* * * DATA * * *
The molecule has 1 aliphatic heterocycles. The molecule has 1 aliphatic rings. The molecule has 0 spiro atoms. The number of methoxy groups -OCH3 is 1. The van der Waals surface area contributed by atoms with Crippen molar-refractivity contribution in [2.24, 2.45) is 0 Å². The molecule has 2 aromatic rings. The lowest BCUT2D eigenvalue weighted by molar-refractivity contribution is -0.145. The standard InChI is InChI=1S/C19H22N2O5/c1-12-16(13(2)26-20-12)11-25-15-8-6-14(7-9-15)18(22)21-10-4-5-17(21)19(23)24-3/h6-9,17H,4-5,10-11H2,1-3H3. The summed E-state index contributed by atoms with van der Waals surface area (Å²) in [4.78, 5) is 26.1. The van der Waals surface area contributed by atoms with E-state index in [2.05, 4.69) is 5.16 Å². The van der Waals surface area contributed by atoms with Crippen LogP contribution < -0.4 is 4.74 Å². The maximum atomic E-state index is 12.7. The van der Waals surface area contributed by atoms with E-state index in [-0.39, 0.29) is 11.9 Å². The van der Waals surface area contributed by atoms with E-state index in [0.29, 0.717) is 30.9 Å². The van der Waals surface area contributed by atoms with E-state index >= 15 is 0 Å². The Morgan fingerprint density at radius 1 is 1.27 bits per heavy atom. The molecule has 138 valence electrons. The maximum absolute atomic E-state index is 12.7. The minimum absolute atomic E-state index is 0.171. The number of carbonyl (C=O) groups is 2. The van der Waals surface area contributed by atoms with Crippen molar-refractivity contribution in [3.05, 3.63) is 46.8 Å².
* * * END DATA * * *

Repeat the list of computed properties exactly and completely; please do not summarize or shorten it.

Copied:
The molecule has 1 aliphatic heterocycles. The molecule has 1 aliphatic rings. The molecule has 0 spiro atoms. The number of methoxy groups -OCH3 is 1. The van der Waals surface area contributed by atoms with Crippen molar-refractivity contribution in [2.24, 2.45) is 0 Å². The molecule has 2 aromatic rings. The lowest BCUT2D eigenvalue weighted by molar-refractivity contribution is -0.145. The standard InChI is InChI=1S/C19H22N2O5/c1-12-16(13(2)26-20-12)11-25-15-8-6-14(7-9-15)18(22)21-10-4-5-17(21)19(23)24-3/h6-9,17H,4-5,10-11H2,1-3H3. The summed E-state index contributed by atoms with van der Waals surface area (Å²) in [4.78, 5) is 26.1. The van der Waals surface area contributed by atoms with E-state index in [2.05, 4.69) is 5.16 Å². The van der Waals surface area contributed by atoms with Crippen LogP contribution < -0.4 is 4.74 Å². The maximum atomic E-state index is 12.7. The van der Waals surface area contributed by atoms with E-state index in [-0.39, 0.29) is 11.9 Å². The van der Waals surface area contributed by atoms with E-state index in [0.29, 0.717) is 30.9 Å². The van der Waals surface area contributed by atoms with E-state index >= 15 is 0 Å². The Morgan fingerprint density at radius 1 is 1.27 bits per heavy atom. The molecule has 138 valence electrons. The maximum absolute atomic E-state index is 12.7. The minimum absolute atomic E-state index is 0.171. The number of carbonyl (C=O) groups is 2. The van der Waals surface area contributed by atoms with Crippen molar-refractivity contribution in [3.05, 3.63) is 46.8 Å².